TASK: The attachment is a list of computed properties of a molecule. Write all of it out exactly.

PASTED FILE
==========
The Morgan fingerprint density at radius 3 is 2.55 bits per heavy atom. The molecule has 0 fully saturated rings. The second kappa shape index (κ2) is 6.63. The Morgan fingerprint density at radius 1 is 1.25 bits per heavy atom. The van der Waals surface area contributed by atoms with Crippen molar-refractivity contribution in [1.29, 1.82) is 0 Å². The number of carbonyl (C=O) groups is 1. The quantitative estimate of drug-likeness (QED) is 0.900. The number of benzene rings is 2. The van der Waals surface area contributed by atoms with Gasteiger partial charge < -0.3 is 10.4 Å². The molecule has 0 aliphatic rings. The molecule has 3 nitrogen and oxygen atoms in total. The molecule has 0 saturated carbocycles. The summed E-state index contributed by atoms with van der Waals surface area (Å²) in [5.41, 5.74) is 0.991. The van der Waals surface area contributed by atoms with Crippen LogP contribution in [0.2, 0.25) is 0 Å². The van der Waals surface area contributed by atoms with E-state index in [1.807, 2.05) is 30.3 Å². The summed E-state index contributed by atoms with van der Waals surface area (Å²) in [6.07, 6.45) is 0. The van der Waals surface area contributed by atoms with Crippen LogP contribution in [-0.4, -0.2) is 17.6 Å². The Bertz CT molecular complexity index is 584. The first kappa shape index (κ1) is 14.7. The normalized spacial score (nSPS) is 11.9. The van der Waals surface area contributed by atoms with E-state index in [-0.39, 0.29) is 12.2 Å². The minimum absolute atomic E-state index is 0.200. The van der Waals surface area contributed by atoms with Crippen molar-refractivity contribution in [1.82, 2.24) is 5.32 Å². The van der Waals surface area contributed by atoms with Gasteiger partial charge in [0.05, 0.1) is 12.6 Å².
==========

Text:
The Morgan fingerprint density at radius 3 is 2.55 bits per heavy atom. The molecule has 0 fully saturated rings. The second kappa shape index (κ2) is 6.63. The Morgan fingerprint density at radius 1 is 1.25 bits per heavy atom. The van der Waals surface area contributed by atoms with Crippen molar-refractivity contribution in [1.29, 1.82) is 0 Å². The number of carbonyl (C=O) groups is 1. The quantitative estimate of drug-likeness (QED) is 0.900. The number of benzene rings is 2. The van der Waals surface area contributed by atoms with Gasteiger partial charge < -0.3 is 10.4 Å². The molecule has 0 aliphatic rings. The molecule has 3 nitrogen and oxygen atoms in total. The molecule has 0 saturated carbocycles. The summed E-state index contributed by atoms with van der Waals surface area (Å²) in [5.41, 5.74) is 0.991. The van der Waals surface area contributed by atoms with Crippen LogP contribution in [0.2, 0.25) is 0 Å². The van der Waals surface area contributed by atoms with E-state index in [1.807, 2.05) is 30.3 Å². The summed E-state index contributed by atoms with van der Waals surface area (Å²) in [6.07, 6.45) is 0. The van der Waals surface area contributed by atoms with Crippen LogP contribution in [-0.4, -0.2) is 17.6 Å². The Bertz CT molecular complexity index is 584. The first kappa shape index (κ1) is 14.7. The normalized spacial score (nSPS) is 11.9. The van der Waals surface area contributed by atoms with E-state index in [-0.39, 0.29) is 12.2 Å². The minimum absolute atomic E-state index is 0.200. The van der Waals surface area contributed by atoms with Crippen molar-refractivity contribution in [1.82, 2.24) is 5.32 Å². The van der Waals surface area contributed by atoms with Gasteiger partial charge in [0.05, 0.1) is 12.6 Å².